Conceptualization, T.J.S. and K.S.; methodology, T.J.S., K.S., and M.J.S.J.; software, T.J.S., K.S., M.J.S.J., H.K.A., and E.W.D.II; validation, T.J.S., K.S., E.W.D.II, and H.K.A.; formal analysis, T.J.S.; data curation, T.J.S., K.S., and M.J.S.J.; writing—original draft preparation, T.J.S.; writing—review and editing, T.J.S., K.S., M.J.S.J., H.K.A., and E.W.D.II; visualization, T.J.S., H.K.A., and E.W.D.II; project administration, T.J.S.; funding acquisition, T.J.S. All authors have read and agreed to the published version of the manuscript.

Funding

This research was funded by the National Institute of Environmental Health Sciences, grant number 1R01ES030226, as well as the National Science Foundation, grant number 1557192.

Institutional Review Board Statement

Not applicable.

Informed Consent Statement

Not applicable.

Data Availability Statement

No new data were created in this study. Data was obtained from public databases or directly from study authors, as itemized in Table 1. Analytical results are available in Supplementary Table S1. Additional results or intermediate data files are available upon request from the corresponding author.

Acknowledgments

We thank Tamara Tal for help in acquiring access previously published data sets and Michael Kent for helpful discussions.

Conflicts of Interest

The authors declare no conflict of interest. The funders had no role in the design of the study; in the collection, analyses, or interpretation of data; in the writing of the manuscript, or in the decision to publish the results.

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Figure 1. The phylogenetic composition of the zebrafish gut microbiome varies by study. These principle coordinate plots (PCoAs) illustrate the (A) weighted and (B) unweighted unifrac distance between all samples based on their amplicon sequence variant (ASV) profiles.
Figure 1. The phylogenetic composition of the zebrafish gut microbiome varies by study. These principle coordinate plots (PCoAs) illustrate the (A) weighted and (B) unweighted unifrac distance between all samples based on their amplicon sequence variant (ASV) profiles.
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Figure 2. A small number of ASVs occur across multiple studies after merging ASVs that are identical or perfect substrings of other ASVs across studies. Both panels illustrate heatmaps that represent specific ASVs as rows and studies as columns. Panel (A) shows the prevalence of all ASVs detected in our analysis, ordered by their overall prevalence. Row bar plots illustrate the median prevalence per study (MSP), the overall prevalence, and whether the ASV occurs at least one time in at least one individual within a study (study occurrence). Panel (B) illustrates the same data but zooms in on the ASVs that are present in at least 5 studies. Row names correspond to the genus-level annotation of the ASV (or family in the case of an ambiguous genus-level annotation).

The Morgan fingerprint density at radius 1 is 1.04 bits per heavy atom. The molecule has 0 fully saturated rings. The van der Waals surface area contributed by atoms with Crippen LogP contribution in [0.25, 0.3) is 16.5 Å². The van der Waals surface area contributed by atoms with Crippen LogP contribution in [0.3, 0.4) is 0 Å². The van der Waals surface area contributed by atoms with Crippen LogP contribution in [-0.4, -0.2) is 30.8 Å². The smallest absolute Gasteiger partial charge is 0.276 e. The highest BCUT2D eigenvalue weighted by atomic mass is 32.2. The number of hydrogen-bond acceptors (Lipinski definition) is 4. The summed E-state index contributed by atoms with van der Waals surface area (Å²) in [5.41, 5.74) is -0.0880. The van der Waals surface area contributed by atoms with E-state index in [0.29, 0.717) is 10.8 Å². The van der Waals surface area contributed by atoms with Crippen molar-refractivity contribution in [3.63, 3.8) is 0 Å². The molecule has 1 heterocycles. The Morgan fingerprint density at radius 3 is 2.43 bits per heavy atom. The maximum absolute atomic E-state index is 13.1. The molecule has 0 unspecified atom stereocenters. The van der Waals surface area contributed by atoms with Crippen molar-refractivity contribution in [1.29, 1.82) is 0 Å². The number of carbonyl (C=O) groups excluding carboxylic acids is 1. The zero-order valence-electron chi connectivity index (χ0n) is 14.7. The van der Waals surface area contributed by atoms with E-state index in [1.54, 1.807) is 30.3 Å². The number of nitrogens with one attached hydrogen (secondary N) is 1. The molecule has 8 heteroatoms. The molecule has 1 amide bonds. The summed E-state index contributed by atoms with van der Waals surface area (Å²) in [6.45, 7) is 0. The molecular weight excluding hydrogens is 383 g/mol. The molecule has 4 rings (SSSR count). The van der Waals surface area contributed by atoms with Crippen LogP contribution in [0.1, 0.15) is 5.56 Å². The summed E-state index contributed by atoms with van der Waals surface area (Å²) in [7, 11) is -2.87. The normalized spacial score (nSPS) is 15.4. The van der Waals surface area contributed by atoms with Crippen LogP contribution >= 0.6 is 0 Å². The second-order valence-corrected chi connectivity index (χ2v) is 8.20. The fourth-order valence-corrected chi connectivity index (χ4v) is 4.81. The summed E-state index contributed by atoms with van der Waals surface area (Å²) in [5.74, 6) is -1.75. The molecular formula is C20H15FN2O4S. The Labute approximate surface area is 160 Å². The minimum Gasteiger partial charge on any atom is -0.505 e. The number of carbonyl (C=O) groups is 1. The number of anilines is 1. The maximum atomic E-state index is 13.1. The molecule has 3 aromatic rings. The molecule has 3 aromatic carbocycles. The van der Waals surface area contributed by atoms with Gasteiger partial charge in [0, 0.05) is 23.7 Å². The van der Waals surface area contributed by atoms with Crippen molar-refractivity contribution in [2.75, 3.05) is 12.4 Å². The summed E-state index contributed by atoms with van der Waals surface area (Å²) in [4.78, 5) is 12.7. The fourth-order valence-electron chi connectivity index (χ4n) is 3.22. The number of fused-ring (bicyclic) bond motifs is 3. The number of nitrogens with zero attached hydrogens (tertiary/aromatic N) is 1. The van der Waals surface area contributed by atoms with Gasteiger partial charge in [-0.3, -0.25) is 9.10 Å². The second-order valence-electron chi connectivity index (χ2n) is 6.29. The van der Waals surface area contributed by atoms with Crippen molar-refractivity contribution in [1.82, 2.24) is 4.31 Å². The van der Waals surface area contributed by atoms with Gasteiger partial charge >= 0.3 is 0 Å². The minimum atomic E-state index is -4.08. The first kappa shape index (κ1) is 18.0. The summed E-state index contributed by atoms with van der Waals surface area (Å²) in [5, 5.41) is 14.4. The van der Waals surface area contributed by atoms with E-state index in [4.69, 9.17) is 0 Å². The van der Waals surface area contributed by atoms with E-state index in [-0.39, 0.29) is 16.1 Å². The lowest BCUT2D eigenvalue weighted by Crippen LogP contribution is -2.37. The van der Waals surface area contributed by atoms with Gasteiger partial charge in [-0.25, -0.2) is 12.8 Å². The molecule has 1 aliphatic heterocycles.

Figure 2. A small number of ASVs occur across multiple studies after merging ASVs that are identical or perfect substrings of other ASVs across studies. Both panels illustrate heatmaps that represent specific ASVs as rows and studies as columns. Panel (A) shows the prevalence of all ASVs detected in our analysis, ordered by their overall prevalence. Row bar plots illustrate the median prevalence per study (MSP), the overall prevalence, and whether the ASV occurs at least one time in at least one individual within a study (study occurrence). Panel (B) illustrates the same data but zooms in on the ASVs that are present in at least 5 studies. Row names correspond to the genus-level annotation of the ASV (or family in the case of an ambiguous genus-level annotation).
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Figure 3. Core clade prevalence across all samples. In this heatmap, columns correspond to the specific samples evaluated in our analysis, grouped by study, and the rows correspond to each of the core clades detected in our investigation, grouped by their overall prevalence across samples.
Figure 3. Core clade prevalence across all samples. In this heatmap, columns correspond to the specific samples evaluated in our analysis, grouped by study, and the rows correspond to each of the core clades detected in our investigation, grouped by their overall prevalence across samples.
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Figure 4. The study-wide prevalence of the top 25% most prevalent clades. In this heatmap, columns correspond to the top 25% most prevalent core clades. Rows correspond to a particular study, and the cells illustrate the prevalence of the clade across the samples evaluated within each study. Hierarchical clustering and kmeans clustering support the existence of three groups of highly prevalent clades that are generally life stage-specific or robust to life stage.